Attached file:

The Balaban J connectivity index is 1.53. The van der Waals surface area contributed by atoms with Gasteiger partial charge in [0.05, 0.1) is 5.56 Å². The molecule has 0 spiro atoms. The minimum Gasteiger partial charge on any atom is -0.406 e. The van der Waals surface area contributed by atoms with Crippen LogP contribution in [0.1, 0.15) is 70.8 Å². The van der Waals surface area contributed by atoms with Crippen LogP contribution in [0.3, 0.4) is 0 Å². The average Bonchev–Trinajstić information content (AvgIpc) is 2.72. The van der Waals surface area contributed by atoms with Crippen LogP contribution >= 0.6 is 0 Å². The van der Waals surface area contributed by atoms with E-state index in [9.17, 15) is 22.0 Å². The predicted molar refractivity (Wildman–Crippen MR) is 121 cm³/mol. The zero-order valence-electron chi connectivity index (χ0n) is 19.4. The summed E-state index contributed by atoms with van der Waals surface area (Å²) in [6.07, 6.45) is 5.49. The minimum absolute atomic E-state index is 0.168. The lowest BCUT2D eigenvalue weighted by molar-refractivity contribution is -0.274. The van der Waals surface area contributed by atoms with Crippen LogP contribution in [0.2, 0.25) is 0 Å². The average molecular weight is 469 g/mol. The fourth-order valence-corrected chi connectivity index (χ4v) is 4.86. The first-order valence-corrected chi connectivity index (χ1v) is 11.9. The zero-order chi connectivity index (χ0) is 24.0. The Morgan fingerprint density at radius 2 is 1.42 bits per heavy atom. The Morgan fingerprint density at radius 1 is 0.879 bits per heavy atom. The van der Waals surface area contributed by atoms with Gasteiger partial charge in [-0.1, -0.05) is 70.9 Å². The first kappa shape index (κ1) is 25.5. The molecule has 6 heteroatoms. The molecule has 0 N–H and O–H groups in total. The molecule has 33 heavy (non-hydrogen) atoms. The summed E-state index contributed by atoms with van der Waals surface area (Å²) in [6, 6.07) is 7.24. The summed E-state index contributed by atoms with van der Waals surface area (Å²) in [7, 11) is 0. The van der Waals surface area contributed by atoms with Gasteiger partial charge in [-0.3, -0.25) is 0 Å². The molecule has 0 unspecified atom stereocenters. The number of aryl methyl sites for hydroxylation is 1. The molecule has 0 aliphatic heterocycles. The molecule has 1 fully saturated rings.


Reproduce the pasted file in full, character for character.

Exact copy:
The Balaban J connectivity index is 1.53. The van der Waals surface area contributed by atoms with Gasteiger partial charge in [0.05, 0.1) is 5.56 Å². The molecule has 0 spiro atoms. The minimum Gasteiger partial charge on any atom is -0.406 e. The van der Waals surface area contributed by atoms with Crippen LogP contribution in [0.1, 0.15) is 70.8 Å². The van der Waals surface area contributed by atoms with Crippen LogP contribution in [0.3, 0.4) is 0 Å². The average Bonchev–Trinajstić information content (AvgIpc) is 2.72. The van der Waals surface area contributed by atoms with Crippen LogP contribution >= 0.6 is 0 Å². The van der Waals surface area contributed by atoms with E-state index in [9.17, 15) is 22.0 Å². The predicted molar refractivity (Wildman–Crippen MR) is 121 cm³/mol. The zero-order valence-electron chi connectivity index (χ0n) is 19.4. The summed E-state index contributed by atoms with van der Waals surface area (Å²) in [6.07, 6.45) is 5.49. The minimum absolute atomic E-state index is 0.168. The lowest BCUT2D eigenvalue weighted by molar-refractivity contribution is -0.274. The van der Waals surface area contributed by atoms with Crippen LogP contribution in [0.2, 0.25) is 0 Å². The average molecular weight is 469 g/mol. The fourth-order valence-corrected chi connectivity index (χ4v) is 4.86. The first-order valence-corrected chi connectivity index (χ1v) is 11.9. The zero-order chi connectivity index (χ0) is 24.0. The Morgan fingerprint density at radius 2 is 1.42 bits per heavy atom. The Morgan fingerprint density at radius 1 is 0.879 bits per heavy atom. The van der Waals surface area contributed by atoms with Gasteiger partial charge in [-0.1, -0.05) is 70.9 Å². The first kappa shape index (κ1) is 25.5. The molecule has 6 heteroatoms. The molecule has 0 N–H and O–H groups in total. The molecule has 33 heavy (non-hydrogen) atoms. The summed E-state index contributed by atoms with van der Waals surface area (Å²) in [6, 6.07) is 7.24. The summed E-state index contributed by atoms with van der Waals surface area (Å²) in [7, 11) is 0. The van der Waals surface area contributed by atoms with Gasteiger partial charge in [-0.3, -0.25) is 0 Å². The molecule has 0 unspecified atom stereocenters. The number of aryl methyl sites for hydroxylation is 1. The molecule has 0 aliphatic heterocycles. The molecule has 1 fully saturated rings.